For a band that secured notoriety through an unhinged mastery of spitting, snarling punk rock prowess (not to mention their many extra-curricular acts of antisocial vandalism and Durst-molesting comedy terrorism), The Icarus Line’s last album felt tired, conservative and jetlagged.
A half-hearted attempt to showcase Joe Cardamone’s ability to actually write proper songs, 2011’s distinctly un-wild Wildlife resembled a parallel-universe Rolling Stones who had never hit the big time, carried on taking grubby drugs while gigging in toilets, replaced a couple of members with a burnt-out Stooge and a dead New York Doll, and sneezed out a demo LP to post off to EMI between dismal shifts at the KFC fowl-slaughtering factory. So essentially better than the bloated, Thatcher-snuggling behemoth that the real Rolling Stones became, just not up to The Icarus Line’s usual frenzied standards.
It starts quietly, as John Peel used to say. Slave Vows begins as a long, sinister, suspense-building drone slithers out the speakers like a leather-jacketed tapeworm. Eventually, a scowling guitar starts relaying a simple but swaggering refrain. The rumbling bass takes over the same primitive, repetitive pattern. The cymbals start to splutter and splash. Another guitar screeches away in the background. A caveman’s snare clunks in. There are vocal mutterings beneath the murk, nothing comprehensible, like a hobo drowning in a swamp. An industrial static fuzzing noise emerges from the bog and starts ingesting the hobo. At seven minutes, the storm resides at the insistence of a dictatorial tambourine bashed like a wave against a bony-hipped cliff-face. “The tide goes out / The tide comes in”, drawls Cardamone. “I tried my best to swim / What chance do I stand?” He sounds like Iggy, stripped of the sobriety and Tinseltown dental scheme. He sounds simultaneously rejuvenated and on the very brink of disillusioned implosion. He sounds dangerous.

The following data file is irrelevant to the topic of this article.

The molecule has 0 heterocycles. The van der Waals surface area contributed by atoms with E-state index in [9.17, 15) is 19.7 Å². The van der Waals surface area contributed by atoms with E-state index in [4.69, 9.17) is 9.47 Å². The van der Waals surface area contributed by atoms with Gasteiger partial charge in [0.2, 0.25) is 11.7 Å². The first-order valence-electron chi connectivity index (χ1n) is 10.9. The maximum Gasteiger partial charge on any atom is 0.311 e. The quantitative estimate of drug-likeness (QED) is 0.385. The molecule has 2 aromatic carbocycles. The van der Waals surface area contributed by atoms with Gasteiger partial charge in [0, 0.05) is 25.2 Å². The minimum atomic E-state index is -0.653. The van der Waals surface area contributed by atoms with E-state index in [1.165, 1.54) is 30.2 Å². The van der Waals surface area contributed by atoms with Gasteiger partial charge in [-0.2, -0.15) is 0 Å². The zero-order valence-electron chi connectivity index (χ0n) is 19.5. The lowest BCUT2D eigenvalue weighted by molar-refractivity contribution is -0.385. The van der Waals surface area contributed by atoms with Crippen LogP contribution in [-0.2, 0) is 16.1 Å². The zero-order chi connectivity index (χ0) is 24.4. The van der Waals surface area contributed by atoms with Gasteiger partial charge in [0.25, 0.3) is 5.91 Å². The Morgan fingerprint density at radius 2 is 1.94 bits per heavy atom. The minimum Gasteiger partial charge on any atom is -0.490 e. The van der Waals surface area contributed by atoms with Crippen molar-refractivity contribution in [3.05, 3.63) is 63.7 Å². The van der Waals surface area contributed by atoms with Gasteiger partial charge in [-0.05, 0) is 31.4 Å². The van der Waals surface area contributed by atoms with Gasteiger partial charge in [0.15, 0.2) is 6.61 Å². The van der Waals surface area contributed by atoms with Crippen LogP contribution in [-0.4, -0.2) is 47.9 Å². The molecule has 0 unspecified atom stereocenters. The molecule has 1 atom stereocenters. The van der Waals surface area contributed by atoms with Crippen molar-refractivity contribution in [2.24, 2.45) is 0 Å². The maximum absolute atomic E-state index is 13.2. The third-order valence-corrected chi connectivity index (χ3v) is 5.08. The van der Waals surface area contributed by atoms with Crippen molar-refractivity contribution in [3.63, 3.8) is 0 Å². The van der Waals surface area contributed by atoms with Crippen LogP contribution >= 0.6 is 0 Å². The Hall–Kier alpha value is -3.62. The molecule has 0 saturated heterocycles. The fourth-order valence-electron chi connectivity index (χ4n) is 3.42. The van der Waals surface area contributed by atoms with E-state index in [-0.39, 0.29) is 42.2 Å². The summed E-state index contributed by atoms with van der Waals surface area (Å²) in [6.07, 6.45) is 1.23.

In the old days, Cardamone used to sketch out riffs which his bandmates would overdub for the final album cut. Deprived of any such guitarist compadre (he’s probably fallen out with every other guitar player in the Western hemisphere... and couldn’t pay ‘em if he hadn’t), here he does all the axe-work himself. And what a revelation. Slave Vows is - easily the finest guitar album The Icarus Line have produced since Aaron North precariously sprinted across a row of trembling amps to crash out the window and join Nine Inch Nails in 2005.
Boy, you ain’t never heard a guitar squeal ‘til you’ve heard the squeal of the guitar that squeals its way through ‘Marathon Man’. It’s a desperately unrepressed, feedback-haemorrhaging, weeping, wailing, existential shriek of a guitar squeal and the most beautiful, spine-tingling, goose-bump-erecting sublime outpouring of pure rock ‘n’ roll fury you’ll hear all year. It’s presented so high in the mix - especially deafening on headphones - that you can’t decide whether to turn the volume down to protect your precious eardrums or turn it up because we’re all going to die anyway and what better way to go than having your brain perforated by The Icarus Line?
‘Don’t Let Me Save Your Soul’ is a chugging, sneering glam stomper with “loaded gun” imagery and street-gang backing vocals, the kind of thing Bobby Gillespie aims for (but often bungles) when he puts his studded punk rock hat on. ‘No Money Music’ is a more abstract, looping, vox-distorted jazz-noise yelp reminiscent of Penance Soiree’s ‘Meatmaker’. ‘City Job’ sounds like a freedom-fighting guerrilla march led by an AWOL draftee who recently tunnelled his way out of solitary confinement using half a rusty nail file and copy of Swans’ The Seer. ‘Dead Body’ starts sleepily and then, half way through its eight minutes, explodes into a screaming, sweating, flailing tornado bastard.
“Being in love is being fucked”, growls Joey on Slave Vows’ final track. Just when you think you’ve fallen out of love with The Icarus Line, they fuck you up all over again.
9J.R. Moores's Score